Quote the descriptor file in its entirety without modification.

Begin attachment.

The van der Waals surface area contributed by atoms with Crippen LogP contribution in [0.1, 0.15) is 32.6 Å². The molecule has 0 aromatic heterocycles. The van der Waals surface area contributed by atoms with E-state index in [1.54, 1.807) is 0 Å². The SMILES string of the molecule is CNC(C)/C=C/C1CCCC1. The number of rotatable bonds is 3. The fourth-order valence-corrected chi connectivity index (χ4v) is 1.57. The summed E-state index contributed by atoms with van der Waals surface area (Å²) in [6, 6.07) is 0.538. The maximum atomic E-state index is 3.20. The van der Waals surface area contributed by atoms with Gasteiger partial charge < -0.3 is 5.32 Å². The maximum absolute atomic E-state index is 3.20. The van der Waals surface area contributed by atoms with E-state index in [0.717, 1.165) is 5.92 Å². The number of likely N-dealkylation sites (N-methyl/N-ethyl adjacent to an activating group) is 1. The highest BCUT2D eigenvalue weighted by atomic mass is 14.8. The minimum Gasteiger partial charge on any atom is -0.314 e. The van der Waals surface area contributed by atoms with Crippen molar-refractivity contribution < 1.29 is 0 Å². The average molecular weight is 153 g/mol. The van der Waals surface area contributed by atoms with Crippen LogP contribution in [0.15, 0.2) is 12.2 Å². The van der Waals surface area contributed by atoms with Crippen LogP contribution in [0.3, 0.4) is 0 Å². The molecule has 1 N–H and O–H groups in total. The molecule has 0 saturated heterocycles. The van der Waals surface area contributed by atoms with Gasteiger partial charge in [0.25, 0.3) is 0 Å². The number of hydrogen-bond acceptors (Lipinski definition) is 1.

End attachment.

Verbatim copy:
The van der Waals surface area contributed by atoms with Crippen LogP contribution in [0.1, 0.15) is 32.6 Å². The molecule has 0 aromatic heterocycles. The van der Waals surface area contributed by atoms with E-state index in [1.54, 1.807) is 0 Å². The SMILES string of the molecule is CNC(C)/C=C/C1CCCC1. The number of rotatable bonds is 3. The fourth-order valence-corrected chi connectivity index (χ4v) is 1.57. The summed E-state index contributed by atoms with van der Waals surface area (Å²) in [6, 6.07) is 0.538. The maximum atomic E-state index is 3.20. The van der Waals surface area contributed by atoms with Gasteiger partial charge < -0.3 is 5.32 Å². The maximum absolute atomic E-state index is 3.20. The van der Waals surface area contributed by atoms with E-state index in [0.717, 1.165) is 5.92 Å². The number of likely N-dealkylation sites (N-methyl/N-ethyl adjacent to an activating group) is 1. The highest BCUT2D eigenvalue weighted by atomic mass is 14.8. The minimum Gasteiger partial charge on any atom is -0.314 e. The van der Waals surface area contributed by atoms with Crippen molar-refractivity contribution < 1.29 is 0 Å². The average molecular weight is 153 g/mol. The van der Waals surface area contributed by atoms with Crippen LogP contribution in [0.15, 0.2) is 12.2 Å². The van der Waals surface area contributed by atoms with Crippen LogP contribution in [0.3, 0.4) is 0 Å². The molecule has 1 N–H and O–H groups in total. The molecule has 0 saturated heterocycles. The van der Waals surface area contributed by atoms with Gasteiger partial charge in [0.25, 0.3) is 0 Å². The number of hydrogen-bond acceptors (Lipinski definition) is 1.